No direct discrimination on grounds of age when PHI benefits ceased at 65
The Employment Appeal Tribunal (EAT) has held in Pelter v Buro Four Project Services Ltd that an employer did not directly discriminate against an employee because of age when the employee's benefits under a PHI scheme ceased when he reached 65.
The claimant was a director and employee of Buro, and his service agreement made provision for permanent health insurance (PHI) benefits subject to "the rules of such PHI Scheme". The PHI scheme provided that once a member was incapacitated the terms and conditions of the policy immediately prior to their incapacity would determine their benefit. Membership ceased on the earliest of a number of events which included a member attaining "terminal age" which was stated in the policy to be 65. On 3 July 2011 Mr Pelter went on sick leave, in September 2011 he informed Buro he would not be returning to work and in November 2011 Buro submitted a claim under the PHI scheme.
On 3 January 2012 Mr Pelter's state pension age increased from 65 to 66. On 30 June 2019 Buro gave him 18 months' notice of termination of his employment, and on 13 August 2019 he issued tribunal proceedings for direct age discrimination on the basis that the provision of his PHI benefits was to cease when he reached 65. On 7 March 2020, when he was 65, he stopped receiving PHI benefits and his employment terminated on 31 December.
The EAT held that paragraph 14 of Schedule 9 to the Equality Act 2010 (EqA 2010) permits an employer to provide insurance for the benefit of its employees, pursuant to which benefits end when the employee reaches the greater age of 65, or state pension age. A scheme that does not gain the automatic protection of paragraph 14 can be justified under section 13(2) of the EqA (this provides that if the protected characteristic is age there will be no discrimination if it can be shown that the treatment is a proportionate means of achieving a legitimate aim). During the period that Buro provided Mr Pelter with access to the PHI Scheme it was lawful to provide employees with access to the benefit of a scheme that would provide payments that ended at 65. It was the insurer that ceased payment and not Buro. If Mr Pelter had still been at work when his state pension age increased to 66 it would have been "strongly arguable" that, if it wished to rely on the exception in paragraph 14, Buro would have needed to find insurance under which payment would be made until 66. Had it not done so it would still theoretically have been possible to establish that providing access to a scheme that did not provide benefits to state pension age was a proportionate means of achieving a legitimate aim for the purposes of section 13(2).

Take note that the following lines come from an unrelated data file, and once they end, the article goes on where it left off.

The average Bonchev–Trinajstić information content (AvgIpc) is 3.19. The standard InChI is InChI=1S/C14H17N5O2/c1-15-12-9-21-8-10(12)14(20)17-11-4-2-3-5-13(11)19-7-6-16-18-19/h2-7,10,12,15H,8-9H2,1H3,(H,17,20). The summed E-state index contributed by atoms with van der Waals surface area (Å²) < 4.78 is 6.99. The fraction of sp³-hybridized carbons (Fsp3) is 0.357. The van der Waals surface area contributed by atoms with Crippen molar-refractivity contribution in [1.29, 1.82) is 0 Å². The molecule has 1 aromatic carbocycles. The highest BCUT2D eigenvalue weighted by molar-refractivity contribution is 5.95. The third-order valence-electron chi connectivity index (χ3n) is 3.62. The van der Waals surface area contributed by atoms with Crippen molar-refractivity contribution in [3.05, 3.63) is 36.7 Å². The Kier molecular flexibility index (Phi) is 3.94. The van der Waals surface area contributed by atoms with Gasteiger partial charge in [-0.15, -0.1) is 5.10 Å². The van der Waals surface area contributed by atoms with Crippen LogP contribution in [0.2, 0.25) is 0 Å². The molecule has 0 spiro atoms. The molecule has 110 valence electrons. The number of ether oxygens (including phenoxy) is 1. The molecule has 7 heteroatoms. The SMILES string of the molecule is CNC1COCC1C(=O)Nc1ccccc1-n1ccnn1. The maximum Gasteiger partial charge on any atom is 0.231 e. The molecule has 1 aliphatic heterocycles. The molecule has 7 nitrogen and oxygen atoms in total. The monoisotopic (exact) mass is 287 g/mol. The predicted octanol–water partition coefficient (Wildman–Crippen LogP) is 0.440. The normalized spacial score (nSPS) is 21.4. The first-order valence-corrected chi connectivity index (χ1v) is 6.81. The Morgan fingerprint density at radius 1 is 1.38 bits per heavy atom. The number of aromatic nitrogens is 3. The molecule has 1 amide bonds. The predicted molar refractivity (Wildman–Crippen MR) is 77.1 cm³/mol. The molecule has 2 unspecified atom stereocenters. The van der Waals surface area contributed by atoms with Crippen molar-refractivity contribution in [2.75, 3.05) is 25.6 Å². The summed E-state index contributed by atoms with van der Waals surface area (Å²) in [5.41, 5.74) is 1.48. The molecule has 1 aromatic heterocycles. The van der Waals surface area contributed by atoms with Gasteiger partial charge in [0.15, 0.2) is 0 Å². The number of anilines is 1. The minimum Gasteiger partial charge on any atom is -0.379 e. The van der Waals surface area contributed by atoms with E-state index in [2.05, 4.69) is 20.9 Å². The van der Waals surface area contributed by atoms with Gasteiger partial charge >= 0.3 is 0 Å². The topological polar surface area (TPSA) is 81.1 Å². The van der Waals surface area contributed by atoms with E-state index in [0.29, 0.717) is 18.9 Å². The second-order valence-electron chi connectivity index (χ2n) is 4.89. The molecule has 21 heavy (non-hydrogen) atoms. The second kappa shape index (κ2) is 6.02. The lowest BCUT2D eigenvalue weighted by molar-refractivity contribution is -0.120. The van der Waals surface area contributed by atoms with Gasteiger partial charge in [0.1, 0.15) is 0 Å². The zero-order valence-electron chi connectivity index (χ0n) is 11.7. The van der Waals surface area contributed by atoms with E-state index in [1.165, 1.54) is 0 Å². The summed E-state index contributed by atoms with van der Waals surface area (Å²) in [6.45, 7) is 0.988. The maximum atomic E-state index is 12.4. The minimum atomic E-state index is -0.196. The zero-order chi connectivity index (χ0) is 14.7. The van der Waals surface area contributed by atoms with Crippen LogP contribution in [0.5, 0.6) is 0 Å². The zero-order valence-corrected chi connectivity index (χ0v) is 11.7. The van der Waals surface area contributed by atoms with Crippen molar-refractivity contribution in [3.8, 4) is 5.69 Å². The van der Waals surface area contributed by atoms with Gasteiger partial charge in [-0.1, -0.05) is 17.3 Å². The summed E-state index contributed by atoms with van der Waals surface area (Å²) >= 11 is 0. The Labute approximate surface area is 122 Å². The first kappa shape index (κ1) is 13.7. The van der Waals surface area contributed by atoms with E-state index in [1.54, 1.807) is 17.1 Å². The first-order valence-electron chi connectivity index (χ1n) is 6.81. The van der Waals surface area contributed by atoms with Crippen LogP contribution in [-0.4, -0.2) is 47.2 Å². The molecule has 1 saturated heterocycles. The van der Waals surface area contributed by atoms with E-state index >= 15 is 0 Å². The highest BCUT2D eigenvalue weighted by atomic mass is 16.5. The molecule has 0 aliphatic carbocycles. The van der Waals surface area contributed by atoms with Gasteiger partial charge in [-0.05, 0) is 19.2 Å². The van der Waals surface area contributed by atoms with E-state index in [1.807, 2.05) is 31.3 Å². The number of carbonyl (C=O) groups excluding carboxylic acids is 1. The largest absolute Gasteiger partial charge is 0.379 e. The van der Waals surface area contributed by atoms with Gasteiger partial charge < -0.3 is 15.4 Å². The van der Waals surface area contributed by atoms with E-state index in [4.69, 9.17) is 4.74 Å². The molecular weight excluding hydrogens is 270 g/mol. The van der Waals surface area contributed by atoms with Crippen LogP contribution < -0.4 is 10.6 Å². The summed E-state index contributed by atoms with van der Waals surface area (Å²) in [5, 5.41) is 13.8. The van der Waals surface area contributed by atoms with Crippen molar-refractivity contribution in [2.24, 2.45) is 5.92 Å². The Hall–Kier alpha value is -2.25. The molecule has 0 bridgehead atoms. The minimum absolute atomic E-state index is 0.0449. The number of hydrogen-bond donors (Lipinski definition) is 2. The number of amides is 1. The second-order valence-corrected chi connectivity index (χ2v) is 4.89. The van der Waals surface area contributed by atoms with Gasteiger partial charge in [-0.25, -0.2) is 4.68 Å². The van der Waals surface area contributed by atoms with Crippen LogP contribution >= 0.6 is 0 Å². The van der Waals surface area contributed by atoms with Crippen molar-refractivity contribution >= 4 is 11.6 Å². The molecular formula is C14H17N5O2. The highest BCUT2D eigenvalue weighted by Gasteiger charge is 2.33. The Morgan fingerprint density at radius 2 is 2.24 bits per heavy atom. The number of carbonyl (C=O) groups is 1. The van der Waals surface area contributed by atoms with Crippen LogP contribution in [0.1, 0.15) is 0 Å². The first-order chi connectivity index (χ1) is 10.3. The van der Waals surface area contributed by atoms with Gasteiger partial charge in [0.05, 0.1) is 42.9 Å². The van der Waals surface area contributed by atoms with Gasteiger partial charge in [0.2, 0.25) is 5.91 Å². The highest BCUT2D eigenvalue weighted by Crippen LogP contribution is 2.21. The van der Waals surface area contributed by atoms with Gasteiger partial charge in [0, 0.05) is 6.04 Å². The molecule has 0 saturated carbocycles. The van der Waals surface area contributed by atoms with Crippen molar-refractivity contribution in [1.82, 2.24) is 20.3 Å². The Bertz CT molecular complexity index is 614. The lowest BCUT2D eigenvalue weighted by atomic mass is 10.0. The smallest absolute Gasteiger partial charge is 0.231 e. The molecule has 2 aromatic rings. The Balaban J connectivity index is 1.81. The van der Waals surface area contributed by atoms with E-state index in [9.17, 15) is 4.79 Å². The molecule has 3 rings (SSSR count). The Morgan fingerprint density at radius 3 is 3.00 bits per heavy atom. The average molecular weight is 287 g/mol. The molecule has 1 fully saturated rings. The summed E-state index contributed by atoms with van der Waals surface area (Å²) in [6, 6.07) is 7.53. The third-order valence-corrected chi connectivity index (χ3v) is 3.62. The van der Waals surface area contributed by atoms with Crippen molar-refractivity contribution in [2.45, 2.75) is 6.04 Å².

Take note: The decision in Pelter shows that it's important for employers to keep their PHI schemes under review. While in this case the claimant had been provided with access to the scheme before the increase to the state pension age from 65 to 66 and so his entitlement had crystallised before the change, if this had not been the case then his employer would have had to consider giving him access to a policy which allowed the PHI benefit to continue until the increased retirement age.